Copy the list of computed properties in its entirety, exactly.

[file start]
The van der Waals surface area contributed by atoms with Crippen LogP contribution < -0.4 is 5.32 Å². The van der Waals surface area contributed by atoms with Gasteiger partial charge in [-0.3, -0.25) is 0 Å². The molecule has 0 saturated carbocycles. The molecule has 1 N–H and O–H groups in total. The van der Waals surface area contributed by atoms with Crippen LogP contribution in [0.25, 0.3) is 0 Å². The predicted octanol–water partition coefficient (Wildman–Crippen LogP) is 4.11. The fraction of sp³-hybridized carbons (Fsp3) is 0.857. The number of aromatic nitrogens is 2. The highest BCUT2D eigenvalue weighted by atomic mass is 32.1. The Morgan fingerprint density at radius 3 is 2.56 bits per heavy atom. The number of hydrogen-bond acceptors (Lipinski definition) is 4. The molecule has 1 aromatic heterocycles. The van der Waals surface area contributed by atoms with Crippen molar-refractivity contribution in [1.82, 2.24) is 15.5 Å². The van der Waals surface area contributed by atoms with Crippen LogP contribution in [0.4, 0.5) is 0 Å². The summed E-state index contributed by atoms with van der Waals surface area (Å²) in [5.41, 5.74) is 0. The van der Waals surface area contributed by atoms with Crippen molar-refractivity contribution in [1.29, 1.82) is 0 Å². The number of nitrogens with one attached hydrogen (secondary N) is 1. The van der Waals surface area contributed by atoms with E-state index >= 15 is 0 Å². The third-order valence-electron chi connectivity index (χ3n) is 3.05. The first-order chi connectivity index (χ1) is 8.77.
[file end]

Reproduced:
The van der Waals surface area contributed by atoms with Crippen LogP contribution < -0.4 is 5.32 Å². The van der Waals surface area contributed by atoms with Gasteiger partial charge in [-0.3, -0.25) is 0 Å². The molecule has 0 saturated carbocycles. The molecule has 1 N–H and O–H groups in total. The van der Waals surface area contributed by atoms with Crippen LogP contribution in [0.25, 0.3) is 0 Å². The predicted octanol–water partition coefficient (Wildman–Crippen LogP) is 4.11. The fraction of sp³-hybridized carbons (Fsp3) is 0.857. The number of aromatic nitrogens is 2. The highest BCUT2D eigenvalue weighted by atomic mass is 32.1. The Morgan fingerprint density at radius 3 is 2.56 bits per heavy atom. The number of hydrogen-bond acceptors (Lipinski definition) is 4. The molecule has 1 aromatic heterocycles. The van der Waals surface area contributed by atoms with Crippen molar-refractivity contribution in [1.82, 2.24) is 15.5 Å². The van der Waals surface area contributed by atoms with Crippen LogP contribution in [0.4, 0.5) is 0 Å². The summed E-state index contributed by atoms with van der Waals surface area (Å²) in [5.41, 5.74) is 0. The van der Waals surface area contributed by atoms with Crippen molar-refractivity contribution in [1.29, 1.82) is 0 Å². The number of nitrogens with one attached hydrogen (secondary N) is 1. The van der Waals surface area contributed by atoms with E-state index >= 15 is 0 Å². The third-order valence-electron chi connectivity index (χ3n) is 3.05. The first-order chi connectivity index (χ1) is 8.77.